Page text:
Tips on Navigating Remote Court Hearings
With the current COVID-19 pandemic, the Ontario Courts have been suspended except for emergency matters. The suspension of the court operation has recently been extended to at least July 6, 2020.
As a result of the suspension of in-person hearings, the Court has implemented remote hearings and appearances in the circumstances in order to deal with emergency matters. These appearances in Ottawa have for the most part been held by way of teleconferences and virtual platforms such as Zoom appearances. While the pandemic will hopefully end one day (soon maybe?), regular court house operations will not likely resume in the near future. Given that attending Court remotely is now the temporary normal, the purpose of this blog is to list some best practices for remote hearings.
Here are some tips that you should remember, even if you have a lawyer representing you:
- If you have any concerns about the type of hearing scheduled such as sensory impairments, disability or translation needs, advise the other party and the Court without delay.
- If you are not familiar with the platform being used (either telephone conference call or Zoom/Skype/CourtCall/Microsoft Teams), do a test run prior to the appearance and test out the software, camera and microphone.
- Join the appearance ahead of the scheduled time to make sure that there are no technical difficulties to resolve.
- Attire and etiquette are required for all court appearances, even if by camera. Make sure that the lighting and the background is appropriate. Each participant should look into the camera when speaking. Business attire should be worn if the proceedings are on camera.
- Make sure that your name displayed on the virtual platform is appropriate. If by telephone, make sure to introduce yourself every time prior to speaking so that everyone is aware on who is speaking during the proceedings; this is also important for the court reporter and recordings.
- It is important to limit background noise. If possible, use wireless or blue tooth headphones to limit distractions. Try to participate in the hearing in a separate room with a closed door from other members in your household, especially children. If possible, have another adult supervise the children in a separate room.
- Like in the courtroom, please turn off your cell phone in order to reduce any interruptions during the hearing.
- Remember that everything you say and do will be heard by all. In order to limit any distractions (such as background noise which includes sighing), it is recommended that you mute your phone when not speaking. You can do so by dialling *6 (and *7 to unmute). If using an online platform, you can and should mute your microphone at all times except when you are speaking.
- Be conscious of the fact that your facial expressions will be seen by all, including the Judge.
- It is more important to speak slowly and clearly. Even though technology has advanced over the years, it is not perfect and there may be lags.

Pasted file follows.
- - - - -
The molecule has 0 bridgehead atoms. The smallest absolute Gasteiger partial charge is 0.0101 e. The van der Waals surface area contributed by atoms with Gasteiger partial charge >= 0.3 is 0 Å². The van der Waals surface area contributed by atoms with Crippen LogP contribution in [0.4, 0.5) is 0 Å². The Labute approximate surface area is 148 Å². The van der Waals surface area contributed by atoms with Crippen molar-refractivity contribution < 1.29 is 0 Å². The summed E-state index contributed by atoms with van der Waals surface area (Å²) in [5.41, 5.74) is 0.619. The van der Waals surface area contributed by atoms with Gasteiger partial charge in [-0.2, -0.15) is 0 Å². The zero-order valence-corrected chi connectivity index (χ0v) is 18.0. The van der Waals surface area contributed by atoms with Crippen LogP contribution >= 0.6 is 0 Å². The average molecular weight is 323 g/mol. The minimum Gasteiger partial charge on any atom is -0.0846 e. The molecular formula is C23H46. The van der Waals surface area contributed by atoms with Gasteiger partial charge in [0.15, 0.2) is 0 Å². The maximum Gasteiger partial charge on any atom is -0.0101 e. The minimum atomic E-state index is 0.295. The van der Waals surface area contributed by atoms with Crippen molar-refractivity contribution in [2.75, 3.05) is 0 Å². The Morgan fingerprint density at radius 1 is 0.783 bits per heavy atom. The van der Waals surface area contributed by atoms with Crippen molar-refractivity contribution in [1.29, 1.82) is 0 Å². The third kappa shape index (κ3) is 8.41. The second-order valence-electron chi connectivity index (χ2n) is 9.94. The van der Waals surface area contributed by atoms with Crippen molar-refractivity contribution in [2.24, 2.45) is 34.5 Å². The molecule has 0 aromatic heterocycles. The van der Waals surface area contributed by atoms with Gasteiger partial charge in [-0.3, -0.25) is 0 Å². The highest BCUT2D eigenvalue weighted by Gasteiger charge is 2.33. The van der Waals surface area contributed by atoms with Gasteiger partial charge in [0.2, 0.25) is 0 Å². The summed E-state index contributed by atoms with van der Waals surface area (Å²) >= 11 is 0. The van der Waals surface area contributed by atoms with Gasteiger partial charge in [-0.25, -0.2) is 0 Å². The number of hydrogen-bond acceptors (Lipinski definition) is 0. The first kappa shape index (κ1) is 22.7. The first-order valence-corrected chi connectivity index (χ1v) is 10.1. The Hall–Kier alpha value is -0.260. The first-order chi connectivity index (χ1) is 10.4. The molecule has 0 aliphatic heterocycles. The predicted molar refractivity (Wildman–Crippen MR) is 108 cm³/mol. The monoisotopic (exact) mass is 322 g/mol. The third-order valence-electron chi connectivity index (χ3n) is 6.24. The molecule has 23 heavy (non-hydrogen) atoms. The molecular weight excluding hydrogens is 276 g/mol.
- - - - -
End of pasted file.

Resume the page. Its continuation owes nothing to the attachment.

- Court staff may need to have you swear that your evidence in affidavits filed with the court, likely without being commissioned under oath, are true and accurate to the best of your knowledge. If this is required, it will usually be done before the Judge will hear submissions from the parties.
- Be patient as participants should speak one at a time. Despite not being in a courtroom, you must be respectful and not interrupt or speak over someone already speaking, especially the Judge. If you must interrupt, you may want to note down your thought and raise it once it is your turn to speak.
- You will not be able to write a note to your lawyer during a hearing (either by telephone or by video) so in advance it is important to discuss with your lawyer how you will be communicating when you have something to add or a question during the proceeding. A suggestion would be to agree to send an email to your lawyer if a particular point must be raised. Once the hearing has taken place, it will be too late to add any further comments or submissions to the Judge.
- If on a virtual call, every participant will be able to see you and note your behaviour and responses to things said, like a Judge can do in a formal courtroom. In a courtroom, you would have the benefit of having your lawyer sitting beside you and guiding you. This will not be the case during a zoom conference so your behaviour is even more important. All participants should be calm, civil and respectful throughout the proceedings.
While remote hearings are new, it is likely that these types of hearings may be implemented more frequently going forward. It is important to remember that decorum and etiquette are necessary even if the hearing is done by phone or virtual recording.
If you have any questions about these tips or any family law matter, you can contact one of the members of the LMR Family Law Group for information at www.lmrlawyers.com.